In defense of comfort for the comfortable
I read with interest the report issued by the Committee to Establish Principles on Renaming and the subsequent analysis in the News: “Committee to Establish Principles on Renaming releases report” (Dec. 2, 2016).The Report portrays a deeply thoughtful process with broad compass imbued with formidable scholarship. But the dazzle dims with short distance. An articulate obfuscation remains. The appeal to fundamental principles is, in the end, a defense of comfort for the comfortable.
Names of public spaces help constitute the symbolic space in which we live and work and in which the minds and hearts of our children develop. Public spaces are the alive and living forces of the present. But who controls the public symbolic space? And through what processes? Who are legitimate stake holders and how are different interests contested? Rather than provide guidance on these fundamental issues of power and politics, the Committee advocated a position disguised in academic principles.
There are few things more urgent than understanding the importance of the public symbolic space each society constructs. We teach in our classrooms about public monuments, collective memory and the power of flags, images and other symbols. How can we not apply that knowledge in our own front and backyards? How much more real and lasting some of this knowledge would be if we and our students were to each year participate in an orderly, collective reconsideration of the name of one building we see day after day. Through consideration of the collective decision-making process itself, our “brick and mortar” would also provide a learning laboratory for political science and philosophy.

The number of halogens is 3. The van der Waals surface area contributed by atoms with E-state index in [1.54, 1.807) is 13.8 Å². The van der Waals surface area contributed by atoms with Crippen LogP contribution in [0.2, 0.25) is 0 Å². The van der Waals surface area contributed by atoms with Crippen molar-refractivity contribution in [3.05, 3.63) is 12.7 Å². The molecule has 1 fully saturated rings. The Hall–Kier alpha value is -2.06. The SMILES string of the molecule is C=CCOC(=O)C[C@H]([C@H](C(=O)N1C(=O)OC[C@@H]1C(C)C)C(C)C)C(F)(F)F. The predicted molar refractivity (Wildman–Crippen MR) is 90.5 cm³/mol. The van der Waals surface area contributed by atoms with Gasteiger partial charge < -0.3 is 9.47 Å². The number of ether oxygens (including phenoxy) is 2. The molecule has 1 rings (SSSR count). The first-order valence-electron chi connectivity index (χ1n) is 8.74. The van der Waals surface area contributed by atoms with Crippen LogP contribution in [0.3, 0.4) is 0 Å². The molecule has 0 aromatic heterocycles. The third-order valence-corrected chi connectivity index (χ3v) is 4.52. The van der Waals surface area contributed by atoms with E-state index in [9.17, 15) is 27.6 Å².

The Committee recommendations provide a high barrier to prevent open and experiential participatory learning. The review of the name of one building a year in a systematic rotation would only reconsider the name of any single building approximately once every 50 years. Even such a measured community process is too great a threat to some.
Bruce E. Wexler is a professor of Psychiatry. Contact him at email@example.com .